How to Get Different Colored Flowers


How you design your flowerbed determines its effect at full bloom. Monochromatic beds with a variety of flowers within the same color range create a mass of color to add interest to a dull landscape. Flowers chosen from the opposite sides of the color wheel--like purple and yellow---provide vivid contrast and bring the area to life. For those who prefer the beauty of all colors, a multicolored bed creates an oasis of color that appears to have sprung from nature. The color of the flower depends on the specific cultivar you purchase.

Step 1

Make a list of the colors of flowers you would like to grow in your garden. Add details such as the size of the overall plant, bloom size and shape and specific color desired.

Step 2

Sketch the design of your garden. Include details from your list. Take you sketch with you when you shop for flowers. It is easy to forget details of your design once you are browsing flowers.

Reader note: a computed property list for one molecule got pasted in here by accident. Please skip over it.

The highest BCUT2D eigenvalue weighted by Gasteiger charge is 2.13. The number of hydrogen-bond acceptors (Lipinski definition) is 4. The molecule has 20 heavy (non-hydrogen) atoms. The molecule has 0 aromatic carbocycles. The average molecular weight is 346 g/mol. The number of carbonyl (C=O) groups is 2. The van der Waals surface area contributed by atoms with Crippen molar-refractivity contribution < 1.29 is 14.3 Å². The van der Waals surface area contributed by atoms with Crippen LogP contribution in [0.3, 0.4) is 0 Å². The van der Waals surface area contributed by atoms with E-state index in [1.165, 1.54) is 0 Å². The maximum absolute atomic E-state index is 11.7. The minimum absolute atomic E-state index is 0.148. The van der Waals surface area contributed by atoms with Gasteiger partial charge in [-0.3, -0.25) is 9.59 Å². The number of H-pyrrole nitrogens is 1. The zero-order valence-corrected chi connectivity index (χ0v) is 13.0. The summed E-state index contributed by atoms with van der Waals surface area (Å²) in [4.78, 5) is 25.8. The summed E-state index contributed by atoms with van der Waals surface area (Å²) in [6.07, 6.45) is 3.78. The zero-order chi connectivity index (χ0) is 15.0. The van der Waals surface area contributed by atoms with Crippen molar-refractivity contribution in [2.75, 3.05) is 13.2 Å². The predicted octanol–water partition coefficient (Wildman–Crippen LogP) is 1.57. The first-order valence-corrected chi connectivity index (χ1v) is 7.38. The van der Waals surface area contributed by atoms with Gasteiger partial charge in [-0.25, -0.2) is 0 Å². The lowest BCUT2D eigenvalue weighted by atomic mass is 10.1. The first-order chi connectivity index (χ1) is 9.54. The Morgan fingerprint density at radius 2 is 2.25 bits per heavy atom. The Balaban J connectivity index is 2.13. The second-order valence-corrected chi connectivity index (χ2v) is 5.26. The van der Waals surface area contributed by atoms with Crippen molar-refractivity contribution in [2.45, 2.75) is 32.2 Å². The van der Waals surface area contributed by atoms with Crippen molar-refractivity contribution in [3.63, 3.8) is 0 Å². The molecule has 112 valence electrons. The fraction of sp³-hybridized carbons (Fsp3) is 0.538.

Step 3

Visit your local garden supply center or plant nursery and browse for flowers that fit your description. Once you find flowers that appeal to you, check for them in the color you desire. Read the plant identification tag to determine if the flowers in the flat are mixed colors or one specific color.

Step 4

Plant seedlings in your prepared bed following the recommended spacing.

Things You'll Need

  • Paper
  • Pencil
  • Prepared flower bed
  • Flower seedlings


  • University of Illinois Extension: Planting Annuals

Who Can Help

  • University of Illinois Extension:Directory of Annuals
  • University of Illinois Extension: Common Perennials
Keywords: flower colors, choosing flower color, choosing flowers

About this Author

Nannette Richford is an avid gardener, teacher and nature enthusiast with 4 years experience in online writing and a lifetime of personal journals. She is published on various sites, including Associated Content. Richford holds a Bachelor of Science in secondary education from the University of Maine Orono and certifications in 7-12 English, K-8 General Elementary and Birth to age 5.